a year of morning thanks
I wasn't brought up with the traditional church calendar, so I must admit I'm still something of a rookie when it comes to this "advent" thing. We light advent candles, in great part because it gets kids up on stage and no church in town wants to be left behind. I'm sounding like Mr. Scrooge. I know what advent means--all that waiting--but, to be frank, quite often I just don't get it.
But last night, when I got in a van for a little trip out of town, I sat down on a cold back seat, my billowing winter coat puffed up around me so wide I felt like the Michelin Man. The heater churned out heat, so it wasn't icy cold inside and no one was freezing; but travel, in cold, cold temps creates its own crisp cacophony--snow squeaks beneath the tires and the wheels seem to jolt beneath you as if they're square. Steam trumpets with every sentence, reminding me of the old joke some cowboy once told about how it was so cold they had to grab their steam in chunks and thaw 'em out to know what it was they were saying. It ain't pretty.
Last night, for the first time this season it was clear we were coming uncomfortably close to the level of shivvers that arrive only when you're in bleak mid-winter's icy hands. I felt it in the elements, and I wanted nothing of it. I didn't find it exciting. The thought of the ancients around here warming bricks and putting them at their feet while aboard their jingling sleighs--or for that matter, in their beds--didn't excite one iota of nostalgic glee. It was drop dead cold--in the language of the church calendar, I can even swear: last night it was, for the first time, damned cold.
So I'm thinking this morning that maybe frigid cold is part of the whole advent thing--a season of hope-filled waiting. I know of two long chains of field stones, each of them laid down by Lakota people, those chains pointing exactly, I'm told, at the position of the sun at winter solstice. To me, those lines make all sorts of sense because in a clock-less world if you can determine the very time when the days begin to get longer once again, you can feel some assurance of at least of this much--that eventually, someday soon, you'll be freed from the prison of deep mid-winter. So you wait in the late December darkness, your fingers and toes near the teepee fire, but your heart and soul warmed with the true knowledge and the firm conviction that someday soon the end will come. That's a kind of advent I understand. And it all came to me last night--in the cold mid-winter.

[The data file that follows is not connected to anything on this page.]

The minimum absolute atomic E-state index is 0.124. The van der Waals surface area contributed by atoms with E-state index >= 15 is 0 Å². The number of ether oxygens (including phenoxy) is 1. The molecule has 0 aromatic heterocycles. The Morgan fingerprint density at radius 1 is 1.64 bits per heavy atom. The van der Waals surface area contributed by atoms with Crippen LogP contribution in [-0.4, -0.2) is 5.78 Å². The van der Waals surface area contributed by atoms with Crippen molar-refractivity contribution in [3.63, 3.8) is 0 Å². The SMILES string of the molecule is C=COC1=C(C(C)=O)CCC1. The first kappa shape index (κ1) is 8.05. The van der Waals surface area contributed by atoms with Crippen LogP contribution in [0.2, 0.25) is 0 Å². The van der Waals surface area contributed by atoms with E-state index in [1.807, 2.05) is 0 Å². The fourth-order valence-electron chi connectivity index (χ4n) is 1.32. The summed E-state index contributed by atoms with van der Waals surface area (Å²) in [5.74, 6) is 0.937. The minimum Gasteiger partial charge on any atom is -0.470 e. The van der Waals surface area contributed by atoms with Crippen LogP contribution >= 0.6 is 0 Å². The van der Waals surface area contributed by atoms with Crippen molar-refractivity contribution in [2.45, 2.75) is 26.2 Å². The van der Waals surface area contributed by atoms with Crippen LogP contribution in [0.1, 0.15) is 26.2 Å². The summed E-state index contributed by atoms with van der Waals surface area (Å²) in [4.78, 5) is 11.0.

But then, in the church of my youth, nobody ever said anything about advent. We were who we were and we were nothing if not exclusive. It's that deprived childhood, I guess, that makes me cynical about advent, and makes me no less sure of something that old exclusive church full of wooden heads made clear: it was dumb to say He's coming, because, good night, He's here and, doggone it, we'd better get to work in His kingdom and His world. Hocus, pocus advent. Just plain silliness. He's not coming, He's come--so all year long, preach Christ and him crucified. Who needs advent?
Things have changed. Nowadays we light advent candles ceremoniously. I just may well be too old to catch the drift.
What I'm saying is, last night, in a cold, cold car, on a crystal clear night, puffing burgeoning clouds of steam, the fresh snow cracking beneath every footfall, I felt midwinter's icy stiletto between my ribs and didn't like it at all. But that steep chill--even though I felt it for the very first time only last night--made me remember to hope that, yep, someday soon, once again, we'll be out of that dang prison, someday soon we'll be free, and someday soon the light will return.
We've got some good-sized stones behind the barn. Come the 21st, maybe I ought to put down a line toward the rising sun.